Rosencrantz and Guildenstern's conversation ends as Polonius interrupts them and informs Hamlet that the Tragedian actors have arrived. Having failed at their first attempt to glean from Hamlet what is wrong, Rosencrantz and Guildenstern ponder what to do next and resolve to wait. Much of the play's action revolves around their waiting and the comic and quasi-philosophical conversations that arise.
First Rosencrantz and Guildenstern are interrupted by Polonius, Hamlet, and the Tragedians. As in Shakespeare's Hamlet, Hamlet asks for a performance of the play The Murder of Gonzago. After being left alone to pass the time again, they are interrupted by a royal procession that includes Claudius, Gertrude, Polonius, and Ophelia. Again the stage directions orient the audience and place the scene in Hamlet, Act 3, Scene 1. Rosencrantz admits to Gertrude that they were unable to learn anything from Hamlet during their first interaction. Claudius then reveals to Gertrude that they have summoned Hamlet so that he may "accidentally" find Ophelia here.
The Tragedians then engage in a dress rehearsal of the play they are to perform. Their rehearsal is interrupted when a crying Ophelia enters. As in the play Hamlet itself, a manic Hamlet chases her down and calls off their wedding.
The dress rehearsal continues, with what seems to be a reenactment of the major plot points of Shakespeare's Hamlet. When two spies are executed, Rosencrantz and Guildenstern take notice—the two spies are dressed exactly as they are.
The scene ends as the lights fade. When the lights come up, Rosencrantz and Guildenstern are informed that Hamlet has killed Polonius and must be found. Hamlet evades Rosencrantz and Guildenstern only to be caught by a messenger.
Act 2 ends as Rosencrantz and Guildenstern are charged with taking Hamlet to England.
As Act 3 begins, Rosencrantz and Guildenstern are on a boat, taking Hamlet to England. King Claudius has told them to take Hamlet to the king of England and deliver a letter he has given them. When they read the letter, they realize it is Hamlet's death sentence.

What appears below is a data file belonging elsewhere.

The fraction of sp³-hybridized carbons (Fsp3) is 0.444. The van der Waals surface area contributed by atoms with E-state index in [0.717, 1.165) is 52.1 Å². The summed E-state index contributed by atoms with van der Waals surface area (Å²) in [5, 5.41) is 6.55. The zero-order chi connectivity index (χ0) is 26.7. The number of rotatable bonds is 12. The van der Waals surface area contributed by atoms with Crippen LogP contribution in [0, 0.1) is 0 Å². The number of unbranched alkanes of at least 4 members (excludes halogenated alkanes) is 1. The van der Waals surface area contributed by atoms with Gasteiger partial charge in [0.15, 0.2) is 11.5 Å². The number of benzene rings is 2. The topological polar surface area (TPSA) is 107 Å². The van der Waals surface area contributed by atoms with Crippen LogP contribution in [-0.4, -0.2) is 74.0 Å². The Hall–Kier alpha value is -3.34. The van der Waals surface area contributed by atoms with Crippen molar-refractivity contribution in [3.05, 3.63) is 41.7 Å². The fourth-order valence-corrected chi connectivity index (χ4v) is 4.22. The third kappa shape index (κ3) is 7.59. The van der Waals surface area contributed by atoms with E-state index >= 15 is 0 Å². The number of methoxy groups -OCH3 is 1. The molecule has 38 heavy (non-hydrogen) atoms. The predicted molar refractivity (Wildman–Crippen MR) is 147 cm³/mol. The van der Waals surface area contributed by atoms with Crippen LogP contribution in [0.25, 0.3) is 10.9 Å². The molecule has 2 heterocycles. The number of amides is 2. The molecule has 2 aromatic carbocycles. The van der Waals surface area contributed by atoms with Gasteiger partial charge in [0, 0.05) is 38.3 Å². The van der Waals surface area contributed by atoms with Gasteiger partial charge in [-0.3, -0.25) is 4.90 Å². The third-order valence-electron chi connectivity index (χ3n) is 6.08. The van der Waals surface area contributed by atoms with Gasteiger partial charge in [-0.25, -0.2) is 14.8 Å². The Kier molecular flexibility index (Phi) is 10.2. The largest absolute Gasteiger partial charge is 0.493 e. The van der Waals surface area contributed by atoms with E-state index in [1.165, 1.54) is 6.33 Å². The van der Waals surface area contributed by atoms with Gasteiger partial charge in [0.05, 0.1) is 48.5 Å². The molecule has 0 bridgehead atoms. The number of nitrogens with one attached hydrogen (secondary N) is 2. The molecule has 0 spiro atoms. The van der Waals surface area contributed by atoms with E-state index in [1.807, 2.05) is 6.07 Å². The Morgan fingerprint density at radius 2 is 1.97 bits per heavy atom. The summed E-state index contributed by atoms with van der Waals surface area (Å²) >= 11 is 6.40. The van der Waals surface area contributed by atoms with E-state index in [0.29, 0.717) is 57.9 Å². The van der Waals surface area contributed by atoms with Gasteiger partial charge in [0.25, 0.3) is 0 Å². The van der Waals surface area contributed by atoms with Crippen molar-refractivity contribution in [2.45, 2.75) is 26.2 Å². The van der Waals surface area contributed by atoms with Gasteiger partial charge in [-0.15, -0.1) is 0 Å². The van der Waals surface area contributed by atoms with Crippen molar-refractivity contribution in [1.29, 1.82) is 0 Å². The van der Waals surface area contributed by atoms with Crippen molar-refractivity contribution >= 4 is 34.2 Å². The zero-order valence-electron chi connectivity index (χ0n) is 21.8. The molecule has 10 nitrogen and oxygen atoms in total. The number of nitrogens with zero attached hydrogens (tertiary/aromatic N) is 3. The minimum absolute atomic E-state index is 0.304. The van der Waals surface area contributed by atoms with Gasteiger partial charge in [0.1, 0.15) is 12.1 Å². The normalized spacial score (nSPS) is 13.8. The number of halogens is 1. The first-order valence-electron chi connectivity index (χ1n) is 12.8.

They debate what they should do and finally decide that delivering Hamlet and the letter—while not good for Hamlet—is the best thing for them. As the stage lights dim, Hamlet is seen moving toward the sleeping Rosencrantz and Guildenstern, where he replaces the letter with his own.
The next morning, Rosencrantz and Guildenstern hear music. They then discover the Tragedians have stowed away on the boat. Like clowns exiting a clown car, they step out of three large barrels. Having offended the king with their play, they were forced to flee.
Moments later, pirates attack. At the end of the action, Hamlet is missing. This causes some alarm because without Hamlet, Rosencrantz and Guildenstern can't complete their mission. They rehearse the possible outcomes in order to make sense of what their fate might be. At the point of the "rehearsal" when the letter would be presented, they open and read it and discover the letter now orders their deaths.
Unable to understand why or how this happened, they resign themselves to their fates. As they exit, the lights dim. Moments later the stage lights come on, illuminating a tableau of death that is the final scene of Hamlet. As happens at the end of Shakespeare's play, the ambassador proclaims that "Rosencrantz and Guildenstern are dead."
Rosencrantz and Guildenstern Are Dead Plot Diagram